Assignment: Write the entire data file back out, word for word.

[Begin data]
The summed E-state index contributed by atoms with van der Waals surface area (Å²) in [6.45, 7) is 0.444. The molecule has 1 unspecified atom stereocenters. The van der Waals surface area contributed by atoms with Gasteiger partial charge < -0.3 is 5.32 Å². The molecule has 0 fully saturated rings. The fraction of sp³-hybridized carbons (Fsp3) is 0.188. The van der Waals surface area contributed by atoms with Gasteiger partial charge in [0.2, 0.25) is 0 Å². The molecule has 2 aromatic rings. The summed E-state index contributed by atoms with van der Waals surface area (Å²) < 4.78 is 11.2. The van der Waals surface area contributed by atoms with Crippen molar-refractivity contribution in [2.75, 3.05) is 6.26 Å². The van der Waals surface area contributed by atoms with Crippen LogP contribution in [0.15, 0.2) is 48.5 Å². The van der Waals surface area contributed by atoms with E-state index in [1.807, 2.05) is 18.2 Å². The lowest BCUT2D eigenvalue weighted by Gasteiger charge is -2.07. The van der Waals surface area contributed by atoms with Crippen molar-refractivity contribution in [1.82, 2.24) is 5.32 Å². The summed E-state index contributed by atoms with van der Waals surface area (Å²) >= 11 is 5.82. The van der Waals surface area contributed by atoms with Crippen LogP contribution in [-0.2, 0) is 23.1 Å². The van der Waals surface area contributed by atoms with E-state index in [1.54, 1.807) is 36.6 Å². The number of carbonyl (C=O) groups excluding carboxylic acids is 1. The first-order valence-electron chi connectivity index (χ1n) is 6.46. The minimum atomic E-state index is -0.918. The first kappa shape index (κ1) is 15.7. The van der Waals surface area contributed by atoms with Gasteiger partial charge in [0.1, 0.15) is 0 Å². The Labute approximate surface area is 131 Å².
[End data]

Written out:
The summed E-state index contributed by atoms with van der Waals surface area (Å²) in [6.45, 7) is 0.444. The molecule has 1 unspecified atom stereocenters. The van der Waals surface area contributed by atoms with Gasteiger partial charge < -0.3 is 5.32 Å². The molecule has 0 fully saturated rings. The fraction of sp³-hybridized carbons (Fsp3) is 0.188. The van der Waals surface area contributed by atoms with Gasteiger partial charge in [0.2, 0.25) is 0 Å². The molecule has 2 aromatic rings. The summed E-state index contributed by atoms with van der Waals surface area (Å²) < 4.78 is 11.2. The van der Waals surface area contributed by atoms with Crippen molar-refractivity contribution in [2.75, 3.05) is 6.26 Å². The van der Waals surface area contributed by atoms with Crippen LogP contribution in [0.15, 0.2) is 48.5 Å². The van der Waals surface area contributed by atoms with E-state index in [1.807, 2.05) is 18.2 Å². The lowest BCUT2D eigenvalue weighted by Gasteiger charge is -2.07. The van der Waals surface area contributed by atoms with Crippen molar-refractivity contribution in [1.82, 2.24) is 5.32 Å². The summed E-state index contributed by atoms with van der Waals surface area (Å²) >= 11 is 5.82. The van der Waals surface area contributed by atoms with Crippen LogP contribution in [-0.2, 0) is 23.1 Å². The van der Waals surface area contributed by atoms with E-state index in [1.54, 1.807) is 36.6 Å². The number of carbonyl (C=O) groups excluding carboxylic acids is 1. The first-order valence-electron chi connectivity index (χ1n) is 6.46. The minimum atomic E-state index is -0.918. The first kappa shape index (κ1) is 15.7. The van der Waals surface area contributed by atoms with Gasteiger partial charge in [0.1, 0.15) is 0 Å². The Labute approximate surface area is 131 Å².